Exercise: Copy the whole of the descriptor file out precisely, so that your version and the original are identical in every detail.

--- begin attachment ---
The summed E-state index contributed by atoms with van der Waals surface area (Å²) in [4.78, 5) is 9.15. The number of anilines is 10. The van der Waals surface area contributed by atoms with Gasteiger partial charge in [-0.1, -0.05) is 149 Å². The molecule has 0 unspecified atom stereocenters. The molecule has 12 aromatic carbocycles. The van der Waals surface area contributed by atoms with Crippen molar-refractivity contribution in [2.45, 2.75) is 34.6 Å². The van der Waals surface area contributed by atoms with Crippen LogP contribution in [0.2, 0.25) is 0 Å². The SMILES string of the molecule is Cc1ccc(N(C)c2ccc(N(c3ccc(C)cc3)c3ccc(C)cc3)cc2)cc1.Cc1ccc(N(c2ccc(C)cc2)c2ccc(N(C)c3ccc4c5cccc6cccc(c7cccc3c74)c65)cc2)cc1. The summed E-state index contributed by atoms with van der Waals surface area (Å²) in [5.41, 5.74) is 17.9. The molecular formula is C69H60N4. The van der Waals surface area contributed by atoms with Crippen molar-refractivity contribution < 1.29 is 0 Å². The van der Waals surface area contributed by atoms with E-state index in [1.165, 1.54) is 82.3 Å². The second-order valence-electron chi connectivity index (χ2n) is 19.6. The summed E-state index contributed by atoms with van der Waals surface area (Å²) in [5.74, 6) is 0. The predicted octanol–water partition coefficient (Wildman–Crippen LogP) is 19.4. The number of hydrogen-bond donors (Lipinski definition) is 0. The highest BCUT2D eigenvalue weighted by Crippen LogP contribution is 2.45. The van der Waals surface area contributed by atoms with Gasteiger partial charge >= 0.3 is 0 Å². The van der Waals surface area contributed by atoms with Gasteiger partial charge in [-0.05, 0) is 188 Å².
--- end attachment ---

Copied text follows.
The summed E-state index contributed by atoms with van der Waals surface area (Å²) in [4.78, 5) is 9.15. The number of anilines is 10. The van der Waals surface area contributed by atoms with Gasteiger partial charge in [-0.1, -0.05) is 149 Å². The molecule has 0 unspecified atom stereocenters. The molecule has 12 aromatic carbocycles. The van der Waals surface area contributed by atoms with Crippen molar-refractivity contribution in [2.45, 2.75) is 34.6 Å². The van der Waals surface area contributed by atoms with Crippen LogP contribution in [0.2, 0.25) is 0 Å². The SMILES string of the molecule is Cc1ccc(N(C)c2ccc(N(c3ccc(C)cc3)c3ccc(C)cc3)cc2)cc1.Cc1ccc(N(c2ccc(C)cc2)c2ccc(N(C)c3ccc4c5cccc6cccc(c7cccc3c74)c65)cc2)cc1. The summed E-state index contributed by atoms with van der Waals surface area (Å²) in [5.41, 5.74) is 17.9. The molecular formula is C69H60N4. The van der Waals surface area contributed by atoms with Crippen molar-refractivity contribution < 1.29 is 0 Å². The van der Waals surface area contributed by atoms with E-state index in [1.165, 1.54) is 82.3 Å². The second-order valence-electron chi connectivity index (χ2n) is 19.6. The summed E-state index contributed by atoms with van der Waals surface area (Å²) in [5.74, 6) is 0. The predicted octanol–water partition coefficient (Wildman–Crippen LogP) is 19.4. The number of hydrogen-bond donors (Lipinski definition) is 0. The highest BCUT2D eigenvalue weighted by Crippen LogP contribution is 2.45. The van der Waals surface area contributed by atoms with Gasteiger partial charge >= 0.3 is 0 Å². The van der Waals surface area contributed by atoms with Gasteiger partial charge in [-0.05, 0) is 188 Å².